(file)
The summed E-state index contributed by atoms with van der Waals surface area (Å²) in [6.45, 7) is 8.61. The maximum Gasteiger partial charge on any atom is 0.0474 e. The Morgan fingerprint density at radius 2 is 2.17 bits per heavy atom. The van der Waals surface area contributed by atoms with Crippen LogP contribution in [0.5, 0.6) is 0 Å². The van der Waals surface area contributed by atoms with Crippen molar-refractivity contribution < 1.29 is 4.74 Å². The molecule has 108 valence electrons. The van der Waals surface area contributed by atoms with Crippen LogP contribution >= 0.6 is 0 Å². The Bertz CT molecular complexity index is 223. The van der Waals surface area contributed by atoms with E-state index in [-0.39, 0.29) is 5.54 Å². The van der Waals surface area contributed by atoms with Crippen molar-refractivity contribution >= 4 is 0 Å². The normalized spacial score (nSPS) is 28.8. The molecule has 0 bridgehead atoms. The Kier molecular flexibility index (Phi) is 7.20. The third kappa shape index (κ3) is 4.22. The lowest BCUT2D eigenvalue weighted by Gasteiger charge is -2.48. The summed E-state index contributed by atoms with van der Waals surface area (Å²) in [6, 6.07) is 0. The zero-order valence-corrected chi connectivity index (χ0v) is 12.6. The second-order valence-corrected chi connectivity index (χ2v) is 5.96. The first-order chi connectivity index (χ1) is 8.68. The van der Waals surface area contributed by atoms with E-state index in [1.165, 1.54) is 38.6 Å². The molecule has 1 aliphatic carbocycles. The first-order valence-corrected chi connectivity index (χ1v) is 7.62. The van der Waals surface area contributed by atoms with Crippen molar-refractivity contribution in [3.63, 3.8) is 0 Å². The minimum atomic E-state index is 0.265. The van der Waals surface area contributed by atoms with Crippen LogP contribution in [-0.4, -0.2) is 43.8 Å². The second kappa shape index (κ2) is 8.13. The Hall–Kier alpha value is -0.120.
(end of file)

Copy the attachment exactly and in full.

The summed E-state index contributed by atoms with van der Waals surface area (Å²) in [6.45, 7) is 8.61. The maximum Gasteiger partial charge on any atom is 0.0474 e. The Morgan fingerprint density at radius 2 is 2.17 bits per heavy atom. The van der Waals surface area contributed by atoms with Crippen LogP contribution in [0.5, 0.6) is 0 Å². The van der Waals surface area contributed by atoms with Crippen molar-refractivity contribution < 1.29 is 4.74 Å². The molecule has 108 valence electrons. The van der Waals surface area contributed by atoms with Crippen LogP contribution >= 0.6 is 0 Å². The Bertz CT molecular complexity index is 223. The van der Waals surface area contributed by atoms with E-state index in [-0.39, 0.29) is 5.54 Å². The van der Waals surface area contributed by atoms with Crippen molar-refractivity contribution >= 4 is 0 Å². The normalized spacial score (nSPS) is 28.8. The molecule has 0 bridgehead atoms. The Kier molecular flexibility index (Phi) is 7.20. The third kappa shape index (κ3) is 4.22. The lowest BCUT2D eigenvalue weighted by Gasteiger charge is -2.48. The summed E-state index contributed by atoms with van der Waals surface area (Å²) in [6, 6.07) is 0. The zero-order valence-corrected chi connectivity index (χ0v) is 12.6. The second-order valence-corrected chi connectivity index (χ2v) is 5.96. The first-order chi connectivity index (χ1) is 8.68. The van der Waals surface area contributed by atoms with E-state index in [1.165, 1.54) is 38.6 Å². The molecule has 1 aliphatic carbocycles. The first-order valence-corrected chi connectivity index (χ1v) is 7.62. The van der Waals surface area contributed by atoms with Crippen molar-refractivity contribution in [3.63, 3.8) is 0 Å². The minimum atomic E-state index is 0.265. The van der Waals surface area contributed by atoms with Crippen LogP contribution in [-0.4, -0.2) is 43.8 Å². The second kappa shape index (κ2) is 8.13. The Hall–Kier alpha value is -0.120.